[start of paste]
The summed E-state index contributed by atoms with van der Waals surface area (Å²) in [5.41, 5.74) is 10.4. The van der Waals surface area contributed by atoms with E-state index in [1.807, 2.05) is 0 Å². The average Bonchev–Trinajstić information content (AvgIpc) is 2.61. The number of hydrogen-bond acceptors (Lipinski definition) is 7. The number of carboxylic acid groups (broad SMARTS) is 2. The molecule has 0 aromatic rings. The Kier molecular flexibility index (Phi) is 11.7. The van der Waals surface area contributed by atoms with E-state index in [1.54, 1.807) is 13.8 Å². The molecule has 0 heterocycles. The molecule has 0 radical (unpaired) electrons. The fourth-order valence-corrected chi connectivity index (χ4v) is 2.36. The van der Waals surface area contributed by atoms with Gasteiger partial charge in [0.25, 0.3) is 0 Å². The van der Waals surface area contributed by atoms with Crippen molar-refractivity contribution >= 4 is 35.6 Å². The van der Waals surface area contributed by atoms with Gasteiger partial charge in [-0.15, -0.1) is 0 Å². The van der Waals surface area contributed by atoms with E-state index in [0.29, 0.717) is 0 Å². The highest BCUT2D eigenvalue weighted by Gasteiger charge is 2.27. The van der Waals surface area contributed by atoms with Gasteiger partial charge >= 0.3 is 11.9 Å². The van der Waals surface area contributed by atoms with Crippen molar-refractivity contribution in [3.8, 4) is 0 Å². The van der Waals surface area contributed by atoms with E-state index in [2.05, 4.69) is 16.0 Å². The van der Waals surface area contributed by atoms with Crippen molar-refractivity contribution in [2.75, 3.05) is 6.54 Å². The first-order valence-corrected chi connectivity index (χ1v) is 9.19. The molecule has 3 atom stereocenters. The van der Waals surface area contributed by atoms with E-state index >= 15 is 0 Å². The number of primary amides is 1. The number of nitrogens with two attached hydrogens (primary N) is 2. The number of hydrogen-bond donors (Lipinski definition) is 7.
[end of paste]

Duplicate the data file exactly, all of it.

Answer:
The summed E-state index contributed by atoms with van der Waals surface area (Å²) in [5.41, 5.74) is 10.4. The van der Waals surface area contributed by atoms with E-state index in [1.807, 2.05) is 0 Å². The average Bonchev–Trinajstić information content (AvgIpc) is 2.61. The number of hydrogen-bond acceptors (Lipinski definition) is 7. The number of carboxylic acid groups (broad SMARTS) is 2. The molecule has 0 aromatic rings. The Kier molecular flexibility index (Phi) is 11.7. The van der Waals surface area contributed by atoms with E-state index in [1.54, 1.807) is 13.8 Å². The molecule has 0 heterocycles. The molecule has 0 radical (unpaired) electrons. The fourth-order valence-corrected chi connectivity index (χ4v) is 2.36. The van der Waals surface area contributed by atoms with Gasteiger partial charge in [0.25, 0.3) is 0 Å². The van der Waals surface area contributed by atoms with Crippen molar-refractivity contribution >= 4 is 35.6 Å². The van der Waals surface area contributed by atoms with Gasteiger partial charge in [-0.15, -0.1) is 0 Å². The van der Waals surface area contributed by atoms with E-state index in [0.29, 0.717) is 0 Å². The highest BCUT2D eigenvalue weighted by Gasteiger charge is 2.27. The van der Waals surface area contributed by atoms with Gasteiger partial charge >= 0.3 is 11.9 Å². The van der Waals surface area contributed by atoms with Crippen molar-refractivity contribution in [3.8, 4) is 0 Å². The van der Waals surface area contributed by atoms with E-state index in [2.05, 4.69) is 16.0 Å². The van der Waals surface area contributed by atoms with Crippen molar-refractivity contribution in [2.75, 3.05) is 6.54 Å². The first-order valence-corrected chi connectivity index (χ1v) is 9.19. The molecule has 3 atom stereocenters. The van der Waals surface area contributed by atoms with E-state index >= 15 is 0 Å². The number of primary amides is 1. The number of nitrogens with two attached hydrogens (primary N) is 2. The number of hydrogen-bond donors (Lipinski definition) is 7.